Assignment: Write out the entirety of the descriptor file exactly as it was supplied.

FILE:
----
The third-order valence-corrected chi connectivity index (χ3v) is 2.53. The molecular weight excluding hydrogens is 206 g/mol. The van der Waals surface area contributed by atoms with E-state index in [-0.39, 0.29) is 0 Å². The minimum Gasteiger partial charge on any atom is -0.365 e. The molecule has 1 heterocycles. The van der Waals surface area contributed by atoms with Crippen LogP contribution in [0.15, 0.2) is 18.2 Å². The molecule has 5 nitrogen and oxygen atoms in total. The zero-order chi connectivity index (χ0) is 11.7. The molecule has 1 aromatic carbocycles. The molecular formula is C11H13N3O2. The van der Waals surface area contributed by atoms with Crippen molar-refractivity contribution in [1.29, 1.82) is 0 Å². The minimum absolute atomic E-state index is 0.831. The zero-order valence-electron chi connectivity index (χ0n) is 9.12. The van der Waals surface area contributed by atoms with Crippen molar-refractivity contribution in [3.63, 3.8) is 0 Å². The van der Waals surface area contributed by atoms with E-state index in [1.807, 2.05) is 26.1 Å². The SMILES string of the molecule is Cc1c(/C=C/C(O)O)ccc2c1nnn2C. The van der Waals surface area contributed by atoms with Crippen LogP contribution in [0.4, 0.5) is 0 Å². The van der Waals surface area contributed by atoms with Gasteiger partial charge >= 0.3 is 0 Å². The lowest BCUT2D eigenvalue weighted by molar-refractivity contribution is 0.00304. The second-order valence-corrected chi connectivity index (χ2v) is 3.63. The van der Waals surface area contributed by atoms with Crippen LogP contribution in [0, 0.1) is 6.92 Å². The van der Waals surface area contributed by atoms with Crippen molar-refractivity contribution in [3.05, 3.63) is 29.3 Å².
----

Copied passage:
The third-order valence-corrected chi connectivity index (χ3v) is 2.53. The molecular weight excluding hydrogens is 206 g/mol. The van der Waals surface area contributed by atoms with E-state index in [-0.39, 0.29) is 0 Å². The minimum Gasteiger partial charge on any atom is -0.365 e. The molecule has 1 heterocycles. The van der Waals surface area contributed by atoms with Crippen LogP contribution in [0.15, 0.2) is 18.2 Å². The molecule has 5 nitrogen and oxygen atoms in total. The zero-order chi connectivity index (χ0) is 11.7. The molecule has 1 aromatic carbocycles. The molecular formula is C11H13N3O2. The van der Waals surface area contributed by atoms with Crippen molar-refractivity contribution in [1.29, 1.82) is 0 Å². The minimum absolute atomic E-state index is 0.831. The zero-order valence-electron chi connectivity index (χ0n) is 9.12. The van der Waals surface area contributed by atoms with Crippen molar-refractivity contribution in [3.63, 3.8) is 0 Å². The van der Waals surface area contributed by atoms with E-state index in [1.807, 2.05) is 26.1 Å². The SMILES string of the molecule is Cc1c(/C=C/C(O)O)ccc2c1nnn2C. The van der Waals surface area contributed by atoms with Crippen LogP contribution in [0.4, 0.5) is 0 Å². The van der Waals surface area contributed by atoms with Gasteiger partial charge >= 0.3 is 0 Å². The lowest BCUT2D eigenvalue weighted by molar-refractivity contribution is 0.00304. The second-order valence-corrected chi connectivity index (χ2v) is 3.63. The van der Waals surface area contributed by atoms with Crippen LogP contribution in [0, 0.1) is 6.92 Å². The van der Waals surface area contributed by atoms with Crippen molar-refractivity contribution in [3.05, 3.63) is 29.3 Å².